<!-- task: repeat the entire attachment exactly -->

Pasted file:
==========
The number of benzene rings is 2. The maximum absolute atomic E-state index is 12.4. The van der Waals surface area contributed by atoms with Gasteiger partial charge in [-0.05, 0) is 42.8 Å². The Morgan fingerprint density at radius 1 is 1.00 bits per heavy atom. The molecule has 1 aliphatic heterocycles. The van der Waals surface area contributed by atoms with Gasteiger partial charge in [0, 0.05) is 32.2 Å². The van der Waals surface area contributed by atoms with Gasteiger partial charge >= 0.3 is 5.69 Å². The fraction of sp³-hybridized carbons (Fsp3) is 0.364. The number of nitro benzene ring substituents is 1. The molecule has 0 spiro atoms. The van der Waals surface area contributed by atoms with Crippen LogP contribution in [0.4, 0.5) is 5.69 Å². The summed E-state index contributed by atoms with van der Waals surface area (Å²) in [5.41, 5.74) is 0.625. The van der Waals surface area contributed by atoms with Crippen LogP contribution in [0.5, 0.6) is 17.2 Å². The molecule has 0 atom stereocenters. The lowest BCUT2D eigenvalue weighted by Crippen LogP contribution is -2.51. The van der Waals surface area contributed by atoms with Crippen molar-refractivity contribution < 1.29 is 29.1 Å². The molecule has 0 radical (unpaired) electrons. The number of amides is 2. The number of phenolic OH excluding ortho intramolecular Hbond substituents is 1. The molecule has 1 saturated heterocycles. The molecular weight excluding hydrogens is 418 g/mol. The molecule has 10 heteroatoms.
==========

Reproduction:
The number of benzene rings is 2. The maximum absolute atomic E-state index is 12.4. The van der Waals surface area contributed by atoms with Gasteiger partial charge in [-0.05, 0) is 42.8 Å². The Morgan fingerprint density at radius 1 is 1.00 bits per heavy atom. The molecule has 1 aliphatic heterocycles. The van der Waals surface area contributed by atoms with Gasteiger partial charge in [0, 0.05) is 32.2 Å². The van der Waals surface area contributed by atoms with Gasteiger partial charge >= 0.3 is 5.69 Å². The fraction of sp³-hybridized carbons (Fsp3) is 0.364. The number of nitro benzene ring substituents is 1. The molecule has 0 spiro atoms. The van der Waals surface area contributed by atoms with Crippen LogP contribution in [0.4, 0.5) is 5.69 Å². The summed E-state index contributed by atoms with van der Waals surface area (Å²) in [5.41, 5.74) is 0.625. The van der Waals surface area contributed by atoms with Crippen LogP contribution in [0.5, 0.6) is 17.2 Å². The molecule has 0 atom stereocenters. The lowest BCUT2D eigenvalue weighted by Crippen LogP contribution is -2.51. The van der Waals surface area contributed by atoms with Crippen molar-refractivity contribution < 1.29 is 29.1 Å². The molecule has 0 radical (unpaired) electrons. The number of amides is 2. The number of phenolic OH excluding ortho intramolecular Hbond substituents is 1. The molecule has 1 saturated heterocycles. The molecular weight excluding hydrogens is 418 g/mol. The molecule has 10 heteroatoms.